UK adds oxygen generation units to urgent life-saving equipment dispatched to India in its ‘hour of need’.
“We stand with the Indian people in this hour of need. Taking our lead from what the Indian government advises is most useful,” UK Foreign, Commonwealth and Development Office (FCDO) Minister for Asia Nigel Adams told the House of Commons during an urgent question tabled on Britain’s support for India as it fights a devastating second wave of the Covid-19 pandemic.
“The pandemic has shown the importance of international action. No one is safe until everyone is safe. So, we will keep working closely with the Indian government to help them meet the huge challenge they face and continue to show solidarity with the Indian people,” he said.
Soon after the minister confirmed that 400 oxygen concentrators will land in India this week, following the first batch of 200 ventilators and concentrators sent earlier, the FCDO announced that it would be adding further to that assistance package with three so-called "oxygen factories" capable of high levels of oxygen production per minute.
The three oxygen generation units will be sent from surplus stocks in Northern Ireland, with each oxygen unit capable of producing 500 litres of oxygen per minute, enough for 50 people to use at a time. The mini-factories, the size of shipping containers, have been organised to meet the ongoing massive demand for oxygen at Indian hospitals as one of the main requirements during a devastating second wave of the pandemic in the country.
“We have all seen the harrowing pictures of what is happening in India. It pains each one of us who is seeing those scenes," said UK Health Secretary Matt Hancock.
"India is a stark reminder that the pandemic is not over and a reminder of the need to be vigilant," he said, as he revealed that he had been working with the devolved Northern Ireland government to organise the supply of the oxygen production equipment.
The Foreign, Commonwealth and Development Office (FCDO) said the support was sent in response to a request from India and a pledge from Prime Minister Boris Johnson for the UK to do all it can to help.
“We stand with our Indian friends in their fight against COVID-19. International collaboration is more essential than ever, and this additional UK support package will help meet India’s current needs, particularly for more oxygen,” said UK Foreign Secretary Dominic Raab.
Amid growing questions about vaccine help from the UK, Hancock pointed to the UK-India science collaboration which had ensured at-cost supply of the Oxford/AstraZeneca vaccines to the Serum Institute of India, which is manufacturing some of the largest number of doses of the jabs in the world by “benefitting from British science”.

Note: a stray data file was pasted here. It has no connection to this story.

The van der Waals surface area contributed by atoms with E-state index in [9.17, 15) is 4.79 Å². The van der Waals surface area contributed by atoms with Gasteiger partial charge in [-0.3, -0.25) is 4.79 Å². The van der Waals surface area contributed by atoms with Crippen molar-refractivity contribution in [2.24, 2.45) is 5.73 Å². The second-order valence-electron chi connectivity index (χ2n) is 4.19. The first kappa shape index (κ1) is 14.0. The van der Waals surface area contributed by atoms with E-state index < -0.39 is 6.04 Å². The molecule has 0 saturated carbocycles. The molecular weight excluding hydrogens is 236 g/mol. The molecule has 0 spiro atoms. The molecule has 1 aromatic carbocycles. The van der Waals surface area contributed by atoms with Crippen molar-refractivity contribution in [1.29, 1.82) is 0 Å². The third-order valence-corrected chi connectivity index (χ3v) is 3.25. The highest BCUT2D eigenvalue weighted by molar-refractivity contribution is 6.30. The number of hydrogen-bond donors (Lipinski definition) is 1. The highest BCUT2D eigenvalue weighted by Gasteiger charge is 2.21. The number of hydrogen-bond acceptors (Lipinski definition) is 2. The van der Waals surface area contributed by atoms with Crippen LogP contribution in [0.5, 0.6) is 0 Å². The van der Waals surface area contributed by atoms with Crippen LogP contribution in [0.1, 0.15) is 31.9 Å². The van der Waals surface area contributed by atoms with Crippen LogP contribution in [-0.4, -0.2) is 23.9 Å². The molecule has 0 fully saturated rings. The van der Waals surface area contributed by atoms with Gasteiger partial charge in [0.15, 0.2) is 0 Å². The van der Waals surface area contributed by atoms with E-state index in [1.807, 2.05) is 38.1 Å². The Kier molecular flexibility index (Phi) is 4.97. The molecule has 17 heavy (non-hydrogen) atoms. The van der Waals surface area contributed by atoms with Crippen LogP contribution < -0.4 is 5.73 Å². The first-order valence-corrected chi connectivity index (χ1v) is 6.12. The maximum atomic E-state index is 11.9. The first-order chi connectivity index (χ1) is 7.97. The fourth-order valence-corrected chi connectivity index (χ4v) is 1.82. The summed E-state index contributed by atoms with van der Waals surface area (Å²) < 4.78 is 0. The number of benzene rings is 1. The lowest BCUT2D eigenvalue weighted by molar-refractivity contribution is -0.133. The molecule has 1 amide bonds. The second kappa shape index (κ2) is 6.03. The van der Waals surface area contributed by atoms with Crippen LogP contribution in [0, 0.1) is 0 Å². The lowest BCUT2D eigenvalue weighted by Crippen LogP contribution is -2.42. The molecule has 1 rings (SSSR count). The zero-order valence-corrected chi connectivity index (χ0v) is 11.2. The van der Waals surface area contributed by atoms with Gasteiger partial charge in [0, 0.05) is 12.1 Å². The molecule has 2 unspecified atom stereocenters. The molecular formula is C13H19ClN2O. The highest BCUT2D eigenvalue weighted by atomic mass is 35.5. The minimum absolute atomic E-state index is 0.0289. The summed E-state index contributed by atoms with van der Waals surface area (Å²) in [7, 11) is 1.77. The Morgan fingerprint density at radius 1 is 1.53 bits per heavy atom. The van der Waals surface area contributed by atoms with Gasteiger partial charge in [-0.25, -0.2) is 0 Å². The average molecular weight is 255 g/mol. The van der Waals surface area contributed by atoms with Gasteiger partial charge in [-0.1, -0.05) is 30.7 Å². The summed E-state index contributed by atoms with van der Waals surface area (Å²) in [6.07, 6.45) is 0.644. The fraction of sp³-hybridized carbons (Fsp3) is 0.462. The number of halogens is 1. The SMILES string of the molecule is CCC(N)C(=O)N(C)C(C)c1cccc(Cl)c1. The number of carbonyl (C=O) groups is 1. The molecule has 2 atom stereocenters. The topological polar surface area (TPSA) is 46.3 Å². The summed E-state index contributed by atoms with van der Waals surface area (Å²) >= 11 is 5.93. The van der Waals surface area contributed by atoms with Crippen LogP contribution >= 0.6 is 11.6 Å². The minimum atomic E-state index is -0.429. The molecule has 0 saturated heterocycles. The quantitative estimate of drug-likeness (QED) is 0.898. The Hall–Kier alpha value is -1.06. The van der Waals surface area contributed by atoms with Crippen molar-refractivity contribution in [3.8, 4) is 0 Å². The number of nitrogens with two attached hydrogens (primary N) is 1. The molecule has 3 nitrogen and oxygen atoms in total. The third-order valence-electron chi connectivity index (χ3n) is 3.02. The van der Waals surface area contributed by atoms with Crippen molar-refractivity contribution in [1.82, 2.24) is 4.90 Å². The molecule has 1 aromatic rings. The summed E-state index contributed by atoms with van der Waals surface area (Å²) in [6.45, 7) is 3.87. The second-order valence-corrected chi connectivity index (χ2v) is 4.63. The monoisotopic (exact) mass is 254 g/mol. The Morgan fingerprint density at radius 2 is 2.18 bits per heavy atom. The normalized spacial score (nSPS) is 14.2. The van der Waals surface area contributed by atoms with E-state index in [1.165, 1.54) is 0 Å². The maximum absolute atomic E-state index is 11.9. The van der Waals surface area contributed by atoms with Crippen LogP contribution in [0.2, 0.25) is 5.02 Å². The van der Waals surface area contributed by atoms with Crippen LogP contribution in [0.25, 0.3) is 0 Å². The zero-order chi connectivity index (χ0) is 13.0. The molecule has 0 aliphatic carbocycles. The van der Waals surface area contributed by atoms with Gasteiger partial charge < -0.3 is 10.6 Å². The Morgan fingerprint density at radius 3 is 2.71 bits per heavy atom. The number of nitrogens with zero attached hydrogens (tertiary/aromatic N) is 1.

“We currently have no excess doses, we are doing what we can… but we work very closely with India on vaccine production,” the minister said.
“That is the biggest contribution we can make," Hancock said.
In a clear sign of how the crisis in India is dominating the agenda in Britain, Boris Johnson opened the weekly Prime Minister’s Questions (PMQs) session of Parliament with a message of solidarity with India and highlighted that discussions remain ongoing with the Indian government to establish further requirements. It was also highlighted that Britain was the first country to deliver support on the ground.
“We are supporting India with vital medical equipment and we will continue to work closely with the Indian authorities to determine what further help they may need,” said Johnson.
The Opposition Labour Party also focused to the “humanitarian disaster” the world is witnessing in India and called for more support by way of the urgent question tabled by shadow foreign secretary Lisa Nandy.
“The domestic tragedy engulfing India is now of such a scale that it constitutes a global emergency. India is now afflicted with at least 40 per cent of all new cases in the world, more than 2 million have been confirmed in the last week alone and the peak of this crisis may yet be weeks away,” said Nandy.
She demanded that the government “can and must do more”, including coordinating with global partners to avoid duplication of the support being offered and help with boosting vaccine manufacturing capacity by overcoming barriers to supply.
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While the focus remains very much on the Covid crisis, the UK government was also quick to highlight that 2021 remains and important year for the bilateral partnership.
Nigel Adams told Parliament: “India is a key partner for the UK. Regretfully the Prime Minister had to cancel his visit this week but now has plans to speak to Prime Minister Modi via videolink in a coming period to take forward key deliverables across trade, defence, climate change, health and migration.”
He also pointed to a schedule meeting between Johnson and Indian Prime Minister Narendra Modi at the UK-hosted G7 summit in June and a related FCDO meeting of Foreign Ministers coming up next week.
“Subject to the COVID-19 situation in India there may also be an opportunity for the PM to visit India in person later in the year,” he said.